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Billionaire Ray Dalio says retail investors should not make this big mistake

Billionaire and hedge fund manager Ray Dalio expresses the mistakes made by investors thinking markets that went up recently are "better bargains".
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Billionaire hedge fund manager Ray Dalio wants the average investor to learn from the errors of others.

In fact, the “biggest mistake” he sees investors make is thinking that markets that went up recently are “better bargains rather than expensive bargains.”

“Don’t make the mistake of buying those things that have gone up thinking they’re better rather than more expensive,” Dalio recently told CNBC’s Leslie Picker at the Greenwich Economic Forum in Connecticut.

He certainly knows the ins and outs of the stock market. His firm, Bridgewater Associates, is the largest hedge fund in the world, managing about $160 billion in assets.

The stock market is now enjoying the longest and best bull run in history, a 10-year boom that started in March 2009.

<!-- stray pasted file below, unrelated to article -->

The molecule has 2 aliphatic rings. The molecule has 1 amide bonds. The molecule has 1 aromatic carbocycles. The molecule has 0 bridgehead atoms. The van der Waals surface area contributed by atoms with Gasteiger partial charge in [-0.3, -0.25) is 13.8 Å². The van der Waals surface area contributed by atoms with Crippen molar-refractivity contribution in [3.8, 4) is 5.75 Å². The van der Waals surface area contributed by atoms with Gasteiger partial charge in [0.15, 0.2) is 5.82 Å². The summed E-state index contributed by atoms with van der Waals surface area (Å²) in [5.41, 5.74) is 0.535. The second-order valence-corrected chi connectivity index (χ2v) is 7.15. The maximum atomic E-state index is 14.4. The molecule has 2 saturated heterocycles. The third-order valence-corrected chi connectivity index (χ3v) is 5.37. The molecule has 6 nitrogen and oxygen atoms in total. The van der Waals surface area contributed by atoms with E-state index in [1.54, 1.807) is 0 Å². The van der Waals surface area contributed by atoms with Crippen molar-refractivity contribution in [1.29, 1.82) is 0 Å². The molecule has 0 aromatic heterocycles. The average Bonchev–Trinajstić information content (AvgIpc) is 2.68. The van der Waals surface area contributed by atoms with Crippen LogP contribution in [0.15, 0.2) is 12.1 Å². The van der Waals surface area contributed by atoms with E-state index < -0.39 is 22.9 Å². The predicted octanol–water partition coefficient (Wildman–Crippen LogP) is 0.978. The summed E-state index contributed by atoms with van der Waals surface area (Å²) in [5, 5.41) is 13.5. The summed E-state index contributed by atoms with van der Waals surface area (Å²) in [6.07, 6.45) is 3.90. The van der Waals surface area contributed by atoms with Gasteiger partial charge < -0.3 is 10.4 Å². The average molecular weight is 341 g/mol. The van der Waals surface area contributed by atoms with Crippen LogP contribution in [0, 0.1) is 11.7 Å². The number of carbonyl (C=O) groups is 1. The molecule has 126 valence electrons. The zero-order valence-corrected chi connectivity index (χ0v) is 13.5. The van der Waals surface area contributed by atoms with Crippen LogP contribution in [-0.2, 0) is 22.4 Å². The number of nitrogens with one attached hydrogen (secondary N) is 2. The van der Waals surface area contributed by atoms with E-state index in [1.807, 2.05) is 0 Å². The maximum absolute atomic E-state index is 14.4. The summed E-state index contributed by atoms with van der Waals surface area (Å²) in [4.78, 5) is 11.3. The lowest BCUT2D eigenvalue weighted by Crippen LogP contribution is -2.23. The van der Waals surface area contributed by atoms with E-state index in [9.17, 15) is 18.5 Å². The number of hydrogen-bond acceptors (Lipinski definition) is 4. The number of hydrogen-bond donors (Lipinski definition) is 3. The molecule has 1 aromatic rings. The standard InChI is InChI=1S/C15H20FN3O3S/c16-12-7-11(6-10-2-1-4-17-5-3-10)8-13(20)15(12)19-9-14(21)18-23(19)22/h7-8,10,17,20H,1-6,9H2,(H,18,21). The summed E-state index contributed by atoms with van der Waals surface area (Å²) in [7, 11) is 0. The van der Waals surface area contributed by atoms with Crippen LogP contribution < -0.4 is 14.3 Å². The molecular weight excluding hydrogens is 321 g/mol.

On Friday, the Dow Jones Industrial Average hit a new all-time high, reaching 28,000 for the first time. The S&P 500 and Nasdaq Composite reached new highs as well, climbing 0.8% to 3,120.46 and 0.7% to 8,540.83, respectively. Last week, the S&P posted its sixth straight weekly gain, its longest winning streak since 2017.

Dalio also has a second piece of advice for retail investors: Know how to diversify your portfolio well.

“Through diversification, you could reduce your risk without reducing your return,” he said.

The general rule of thumb has been the “60-40” rule, which means a portfolio should be made up of 60% stocks and 40% fixed-income assets. The stocks are riskier, yet higher-yielding than bonds, while fixed income is generally a safer, more secure investment.

However, you should assess your specific situation and how far or close to retirement you are when deciding how to diversify your portfolio.

Contributor (s): Matt Bird – Republished by Equities News in-house editorial desk

Source (s): Michelle Fox, CNBC